DELAWARE, Ohio, (June 7, 2018) – There are 308 million ash trees in the forests of Pennsylvania, and one gleaming invasive insect poses a threat to all of them. On the Allegheny National Forest in northwest Pennsylvania, a team of scientists and foresters is working together to monitor the health of ash trees to one day blunt the effects of emerald ash borer (EAB)—with the help of researchers from Washington & Jefferson College (W&J).
The emerald ash borer is a destructive beetle from Asia that has killed hundreds of millions of ash trees across much of the eastern United States and Canada and is now invading the Allegheny National Forest. Past and ongoing studies at the Allegheny National Forest have included understanding landscape patterns of ash health, optimizing genetic conservation strategies, and installation and initial data collection for an insecticide treatment experiment to test treatment efficacy.
A new grant of nearly $16,000 from the USDA Forest Service’s State and Private Forestry branch is allowing for an expanded ash monitoring effort as well as an expanded team. In May, W&J joined the monitoring effort and will help establish how the spread of EAB is affecting the health of ash trees on the Allegheny National Forest.
“We are excited to partner with research scientists at the USDA Forest Service to better understand the spread and impact of EAB on the forests in eastern North America,” said W&J Associate Professor Jason Kilgore, Ph.D. “This will also give Washington & Jefferson College undergraduate students the opportunity to engage in meaningful research and collaborative work.”
The research team includes Dr. Kilgore, Kathleen Knight (Northern Research Station), Charles Flower (Northern Research Station), Alejandro Royo (Northern Research Station), William Oldland (State and Private Forestry), and Andrea Hille (Allegheny National Forest). Washington & Jefferson College undergraduate students will gain research experience as they assess the health of ash trees in long-term monitoring plots on the ANF.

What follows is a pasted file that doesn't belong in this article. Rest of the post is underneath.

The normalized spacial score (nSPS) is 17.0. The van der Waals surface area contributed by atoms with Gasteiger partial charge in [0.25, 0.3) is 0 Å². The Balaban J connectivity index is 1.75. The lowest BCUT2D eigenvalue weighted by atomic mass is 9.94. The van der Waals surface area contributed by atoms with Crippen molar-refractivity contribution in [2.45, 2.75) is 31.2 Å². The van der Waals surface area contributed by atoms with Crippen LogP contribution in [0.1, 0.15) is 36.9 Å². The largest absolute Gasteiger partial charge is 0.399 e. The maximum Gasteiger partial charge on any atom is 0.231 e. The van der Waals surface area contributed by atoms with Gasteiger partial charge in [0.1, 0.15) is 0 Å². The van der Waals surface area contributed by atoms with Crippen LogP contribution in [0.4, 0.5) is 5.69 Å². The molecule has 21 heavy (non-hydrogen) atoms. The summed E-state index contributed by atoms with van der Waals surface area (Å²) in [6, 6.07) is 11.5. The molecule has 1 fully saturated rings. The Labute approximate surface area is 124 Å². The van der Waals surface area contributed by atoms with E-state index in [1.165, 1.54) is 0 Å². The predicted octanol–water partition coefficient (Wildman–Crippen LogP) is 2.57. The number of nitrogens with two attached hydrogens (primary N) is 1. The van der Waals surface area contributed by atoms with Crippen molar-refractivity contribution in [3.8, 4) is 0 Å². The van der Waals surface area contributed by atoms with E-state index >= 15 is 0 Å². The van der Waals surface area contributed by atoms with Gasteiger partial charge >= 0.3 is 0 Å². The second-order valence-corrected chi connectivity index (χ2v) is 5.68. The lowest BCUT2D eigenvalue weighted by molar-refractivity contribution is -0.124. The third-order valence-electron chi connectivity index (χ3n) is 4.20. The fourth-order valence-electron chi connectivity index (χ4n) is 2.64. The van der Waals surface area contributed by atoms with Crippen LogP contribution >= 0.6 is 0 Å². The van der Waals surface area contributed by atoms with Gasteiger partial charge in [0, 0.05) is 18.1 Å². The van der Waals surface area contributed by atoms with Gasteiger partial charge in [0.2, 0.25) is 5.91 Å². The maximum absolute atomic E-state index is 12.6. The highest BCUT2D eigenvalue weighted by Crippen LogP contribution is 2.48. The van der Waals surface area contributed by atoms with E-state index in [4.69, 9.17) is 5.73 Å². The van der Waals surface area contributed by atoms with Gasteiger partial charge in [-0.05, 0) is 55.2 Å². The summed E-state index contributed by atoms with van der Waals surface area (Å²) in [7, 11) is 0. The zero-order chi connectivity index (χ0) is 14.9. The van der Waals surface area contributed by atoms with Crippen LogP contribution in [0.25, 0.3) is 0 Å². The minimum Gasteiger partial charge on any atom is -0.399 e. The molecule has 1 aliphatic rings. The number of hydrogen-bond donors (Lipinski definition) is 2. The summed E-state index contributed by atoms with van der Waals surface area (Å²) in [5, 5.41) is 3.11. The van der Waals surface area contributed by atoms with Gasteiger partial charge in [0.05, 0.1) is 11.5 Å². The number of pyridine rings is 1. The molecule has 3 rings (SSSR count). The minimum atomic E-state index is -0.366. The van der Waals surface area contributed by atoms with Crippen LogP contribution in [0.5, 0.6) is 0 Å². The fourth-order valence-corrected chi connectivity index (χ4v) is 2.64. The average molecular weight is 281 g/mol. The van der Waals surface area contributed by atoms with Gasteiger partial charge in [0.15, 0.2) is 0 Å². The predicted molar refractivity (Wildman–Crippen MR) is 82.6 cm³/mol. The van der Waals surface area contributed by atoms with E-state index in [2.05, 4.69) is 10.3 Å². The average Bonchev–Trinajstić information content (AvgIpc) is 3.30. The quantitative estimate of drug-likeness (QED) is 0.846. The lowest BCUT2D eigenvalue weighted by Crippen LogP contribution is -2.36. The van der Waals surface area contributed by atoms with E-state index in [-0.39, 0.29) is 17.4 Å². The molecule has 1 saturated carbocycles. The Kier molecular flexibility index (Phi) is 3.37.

Data collected on the Allegheny National Forest will help scientists better understand the effects of EAB across different landscapes. Field data will be used to inform Satellite Detection Surveys of EAB, performed by the USDA Forest Service’s Forest Health Assessment and Applied Sciences Team, as well as to update EAB models in the National Insect and Disease Risk Map. These data will also be compared to tree health data collected in ash treatment areas where insecticides are being used to protect more than 500 individual ash trees from EAB on the Allegheny National Forest. These treated ash trees occur in clusters of 20 trees across most of the national forest and are being protected for longer term genetic and seed conservation purposes.
“This unique collaboration among research, the Allegheny National Forest, and Washington and Jefferson College has the potential to help land managers in every state with emerald ash borer,” said NRS Research Ecologist Kathleen Knight. “Ultimately, the knowledge we gain from this project will help forest managers and policy makers plan for, reduce, and mitigate the ecosystem impacts of EAB.”
This news release was written by the U.S. Forest Service.
About the Northern Research Station
The mission of the Northern Research Station is to improve people’s lives and help sustain the natural resources in the Northeast and Midwest through leading-edge science and effective information delivery.
About the U.S. Forest Service
The mission of the U.S. Forest Service, an agency of the U.S. Department of Agriculture, is to sustain the health, diversity and productivity of the nation’s forests and grasslands to meet the needs of present and future generations. The agency manages 193 million acres of public land, provides assistance to state and private landowners, and maintains world-renowned forestry research and wildland fire management organizations.
About Washington & Jefferson College
Washington & Jefferson College, located in Washington, Pa., is a selective liberal arts college founded in 1781. Committed to providing each of its students with the highest-quality undergraduate education available, W&J offers a traditional arts and sciences curriculum emphasizing interdisciplinary study and independent study work. For more information about W&J, visit www.washjeff.edu, or call 888-W-AND-JAY.
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